Democrats Facing Serious Challenge With Youth Vote

VIDEO: The president hits the road in an effort to give Democrats more momentum.
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President Obama held a conference call today for college and university student journalists that was part lecture, part pep talk as he urged young voters to reengage.

"You can't sit it out," he said during the call. "You can't suddenly just check in once every 10 years or so -- on an exciting presidential election -- and then not pay attention during big midterm elections, where we've got a real big choice between Democrats and Republicans."

VIDEO: The president hits the road in an effort to give Democrats more momentum.
Tapper on Obama's Midterm Election Push

As the president heads to Madison, Wis., Tuesday to kick off a series of Democratic rallies, he hopes to recreate some of his 2008 campaign magic among youth.

Two years ago, young voters turned out in droves, voting overwhelmingly for Obama.

In the most recent ABC News/Washington Post poll, 55 percent of voters 18-29 said they were "absolutely certain" to vote this fall. That's compared to 78 percent among 50- to 64-year-olds and 77 percent of those 65 and older.

A recent poll by Rock the Vote showed that 60 percent of young Republicans were very likely to vote, compared to 51 percent of young Democrats. And today at a fundraiser in New Hampshire, Vice President Joe Biden urged Democrats to "remind our base constituency to stop whining and get out there and look at the alternatives."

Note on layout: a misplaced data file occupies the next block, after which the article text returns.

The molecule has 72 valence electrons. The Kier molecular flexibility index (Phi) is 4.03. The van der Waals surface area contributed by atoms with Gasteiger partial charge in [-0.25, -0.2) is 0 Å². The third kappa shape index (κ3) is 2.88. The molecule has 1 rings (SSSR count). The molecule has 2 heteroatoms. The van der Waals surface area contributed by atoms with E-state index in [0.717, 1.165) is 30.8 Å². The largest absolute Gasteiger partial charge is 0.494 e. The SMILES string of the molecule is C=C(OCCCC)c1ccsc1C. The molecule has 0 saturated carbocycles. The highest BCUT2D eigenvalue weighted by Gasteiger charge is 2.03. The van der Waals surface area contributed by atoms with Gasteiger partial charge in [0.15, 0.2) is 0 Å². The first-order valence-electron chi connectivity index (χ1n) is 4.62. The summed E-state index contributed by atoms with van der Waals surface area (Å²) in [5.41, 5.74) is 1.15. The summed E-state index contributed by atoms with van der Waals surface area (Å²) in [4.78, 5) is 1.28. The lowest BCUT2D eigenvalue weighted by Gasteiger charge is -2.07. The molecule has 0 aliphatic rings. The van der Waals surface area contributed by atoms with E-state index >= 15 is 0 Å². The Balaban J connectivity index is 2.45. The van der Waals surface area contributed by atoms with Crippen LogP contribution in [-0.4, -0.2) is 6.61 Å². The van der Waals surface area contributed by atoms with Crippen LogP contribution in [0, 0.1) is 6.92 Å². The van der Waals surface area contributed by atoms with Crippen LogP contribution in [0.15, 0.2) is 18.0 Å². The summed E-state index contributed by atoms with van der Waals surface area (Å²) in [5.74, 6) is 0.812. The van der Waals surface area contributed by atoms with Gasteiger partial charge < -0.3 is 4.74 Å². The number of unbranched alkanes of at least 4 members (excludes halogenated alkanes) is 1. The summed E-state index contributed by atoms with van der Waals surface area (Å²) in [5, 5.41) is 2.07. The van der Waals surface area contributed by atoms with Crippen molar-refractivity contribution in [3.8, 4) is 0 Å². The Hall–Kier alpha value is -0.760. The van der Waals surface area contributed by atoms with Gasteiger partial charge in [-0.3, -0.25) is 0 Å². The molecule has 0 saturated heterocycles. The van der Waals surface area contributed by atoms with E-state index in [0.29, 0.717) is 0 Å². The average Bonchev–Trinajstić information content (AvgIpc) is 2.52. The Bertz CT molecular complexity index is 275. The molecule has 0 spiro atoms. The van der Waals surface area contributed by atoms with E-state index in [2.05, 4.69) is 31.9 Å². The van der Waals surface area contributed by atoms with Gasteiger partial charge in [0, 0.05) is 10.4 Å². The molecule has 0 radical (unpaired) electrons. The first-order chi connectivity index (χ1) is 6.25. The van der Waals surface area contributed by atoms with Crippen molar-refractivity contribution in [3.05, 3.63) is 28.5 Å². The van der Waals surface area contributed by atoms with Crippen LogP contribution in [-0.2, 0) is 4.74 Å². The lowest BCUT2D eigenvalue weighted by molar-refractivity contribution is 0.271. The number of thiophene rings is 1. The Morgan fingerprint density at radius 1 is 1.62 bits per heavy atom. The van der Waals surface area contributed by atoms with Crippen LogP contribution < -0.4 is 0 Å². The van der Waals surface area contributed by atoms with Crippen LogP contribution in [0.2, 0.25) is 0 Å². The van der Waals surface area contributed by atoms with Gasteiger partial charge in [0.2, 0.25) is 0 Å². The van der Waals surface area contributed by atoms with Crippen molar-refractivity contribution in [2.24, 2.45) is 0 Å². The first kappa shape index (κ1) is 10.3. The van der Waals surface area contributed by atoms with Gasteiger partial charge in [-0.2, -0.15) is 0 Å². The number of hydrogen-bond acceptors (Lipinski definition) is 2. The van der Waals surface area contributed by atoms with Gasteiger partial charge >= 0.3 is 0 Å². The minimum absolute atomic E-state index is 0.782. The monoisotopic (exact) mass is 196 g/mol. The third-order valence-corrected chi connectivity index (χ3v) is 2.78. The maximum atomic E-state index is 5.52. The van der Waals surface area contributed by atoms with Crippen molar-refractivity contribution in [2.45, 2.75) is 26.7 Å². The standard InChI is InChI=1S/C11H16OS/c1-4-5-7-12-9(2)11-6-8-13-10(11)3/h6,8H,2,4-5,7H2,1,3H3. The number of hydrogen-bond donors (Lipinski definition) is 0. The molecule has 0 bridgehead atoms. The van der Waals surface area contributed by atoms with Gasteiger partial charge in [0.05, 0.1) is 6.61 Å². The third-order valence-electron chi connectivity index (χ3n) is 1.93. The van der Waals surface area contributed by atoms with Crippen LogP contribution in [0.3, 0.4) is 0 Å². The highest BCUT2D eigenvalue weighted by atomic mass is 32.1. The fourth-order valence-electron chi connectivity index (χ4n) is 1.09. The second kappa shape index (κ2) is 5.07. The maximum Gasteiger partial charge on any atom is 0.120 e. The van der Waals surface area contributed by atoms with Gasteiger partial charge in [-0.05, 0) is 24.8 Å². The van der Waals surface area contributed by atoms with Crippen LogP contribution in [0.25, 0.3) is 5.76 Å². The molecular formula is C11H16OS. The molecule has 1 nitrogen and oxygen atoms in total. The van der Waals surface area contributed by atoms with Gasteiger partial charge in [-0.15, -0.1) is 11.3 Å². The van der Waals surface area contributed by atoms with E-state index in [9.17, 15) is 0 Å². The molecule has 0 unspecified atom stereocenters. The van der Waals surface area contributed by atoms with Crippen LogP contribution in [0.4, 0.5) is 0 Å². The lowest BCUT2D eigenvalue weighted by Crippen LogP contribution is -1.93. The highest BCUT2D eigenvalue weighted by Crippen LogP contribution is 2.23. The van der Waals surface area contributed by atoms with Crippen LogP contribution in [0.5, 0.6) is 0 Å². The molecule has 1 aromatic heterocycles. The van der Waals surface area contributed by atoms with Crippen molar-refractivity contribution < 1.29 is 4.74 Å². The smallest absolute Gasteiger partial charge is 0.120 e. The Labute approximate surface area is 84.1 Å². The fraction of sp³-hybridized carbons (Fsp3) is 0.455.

Young Voters' Excitement in '08

At a February 2008 rally for Obama, there may have been no one more spellbound than University of Wisconsin student Bryon Eagon.

"We have given young people a reason to believe and we have brought the young at hearts back to the polls who want to believe again," Obama said during the event.

He then acknowledged Eagon. "I want to thank also my director of Wisconsin Students for Obama, Bryon Eagon, who has been working like a madman to help get this organized here tonight. Thank you."

Youth Vote: 'A Challenge Worth Waging'

Eagon says today that excitement and engagement is not close to what it was two years ago.

"It's going to be a challenge but it's a challenge worth waging," he said. "We're hopeful that once students learn about the election, who is on the ballot and what issues are at stake that we will once again show up to vote and vote for Democrats."

Polls today show diminished enthusiasm among young voters nationally -- bad news for Democrats because young voters tend to lean left.

"They're paying attention. They want to participate," said Heather Smith, executive director of Rock the Vote.

"But they're starting to increase in their cynicism about the political process."

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